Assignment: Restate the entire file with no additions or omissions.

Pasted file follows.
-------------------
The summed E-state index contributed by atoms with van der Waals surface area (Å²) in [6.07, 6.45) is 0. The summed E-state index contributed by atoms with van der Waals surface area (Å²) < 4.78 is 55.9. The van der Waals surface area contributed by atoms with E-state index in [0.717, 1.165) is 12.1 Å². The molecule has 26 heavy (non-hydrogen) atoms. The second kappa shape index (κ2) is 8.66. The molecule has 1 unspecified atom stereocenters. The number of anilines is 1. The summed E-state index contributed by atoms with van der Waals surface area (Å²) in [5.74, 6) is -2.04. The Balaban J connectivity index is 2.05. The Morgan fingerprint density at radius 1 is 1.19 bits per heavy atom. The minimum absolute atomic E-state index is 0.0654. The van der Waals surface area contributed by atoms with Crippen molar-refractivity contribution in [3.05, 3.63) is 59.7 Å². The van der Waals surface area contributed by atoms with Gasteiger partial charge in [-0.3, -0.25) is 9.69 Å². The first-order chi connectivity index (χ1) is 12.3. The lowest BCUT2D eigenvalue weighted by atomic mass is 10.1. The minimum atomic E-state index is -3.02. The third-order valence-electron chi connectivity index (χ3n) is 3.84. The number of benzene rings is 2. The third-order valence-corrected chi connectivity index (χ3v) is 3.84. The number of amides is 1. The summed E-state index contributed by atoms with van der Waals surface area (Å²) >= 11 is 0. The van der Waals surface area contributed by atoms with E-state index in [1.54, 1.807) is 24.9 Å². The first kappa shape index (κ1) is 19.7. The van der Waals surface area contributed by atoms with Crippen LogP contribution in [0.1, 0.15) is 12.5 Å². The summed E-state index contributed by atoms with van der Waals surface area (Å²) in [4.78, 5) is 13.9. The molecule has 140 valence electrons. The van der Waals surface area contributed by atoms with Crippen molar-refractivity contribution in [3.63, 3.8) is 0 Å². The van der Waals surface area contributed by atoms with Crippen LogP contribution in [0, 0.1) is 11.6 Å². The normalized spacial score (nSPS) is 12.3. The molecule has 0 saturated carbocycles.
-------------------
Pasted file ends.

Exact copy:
The summed E-state index contributed by atoms with van der Waals surface area (Å²) in [6.07, 6.45) is 0. The summed E-state index contributed by atoms with van der Waals surface area (Å²) < 4.78 is 55.9. The van der Waals surface area contributed by atoms with E-state index in [0.717, 1.165) is 12.1 Å². The molecule has 26 heavy (non-hydrogen) atoms. The second kappa shape index (κ2) is 8.66. The molecule has 1 unspecified atom stereocenters. The number of anilines is 1. The summed E-state index contributed by atoms with van der Waals surface area (Å²) in [5.74, 6) is -2.04. The Balaban J connectivity index is 2.05. The Morgan fingerprint density at radius 1 is 1.19 bits per heavy atom. The minimum absolute atomic E-state index is 0.0654. The van der Waals surface area contributed by atoms with Crippen molar-refractivity contribution in [3.05, 3.63) is 59.7 Å². The van der Waals surface area contributed by atoms with Gasteiger partial charge in [-0.3, -0.25) is 9.69 Å². The first-order chi connectivity index (χ1) is 12.3. The lowest BCUT2D eigenvalue weighted by atomic mass is 10.1. The minimum atomic E-state index is -3.02. The third-order valence-electron chi connectivity index (χ3n) is 3.84. The number of benzene rings is 2. The third-order valence-corrected chi connectivity index (χ3v) is 3.84. The number of amides is 1. The summed E-state index contributed by atoms with van der Waals surface area (Å²) >= 11 is 0. The van der Waals surface area contributed by atoms with E-state index in [1.54, 1.807) is 24.9 Å². The first kappa shape index (κ1) is 19.7. The van der Waals surface area contributed by atoms with Crippen LogP contribution in [0.1, 0.15) is 12.5 Å². The summed E-state index contributed by atoms with van der Waals surface area (Å²) in [4.78, 5) is 13.9. The molecule has 140 valence electrons. The van der Waals surface area contributed by atoms with Crippen molar-refractivity contribution in [3.63, 3.8) is 0 Å². The van der Waals surface area contributed by atoms with Crippen LogP contribution in [0, 0.1) is 11.6 Å². The normalized spacial score (nSPS) is 12.3. The molecule has 0 saturated carbocycles.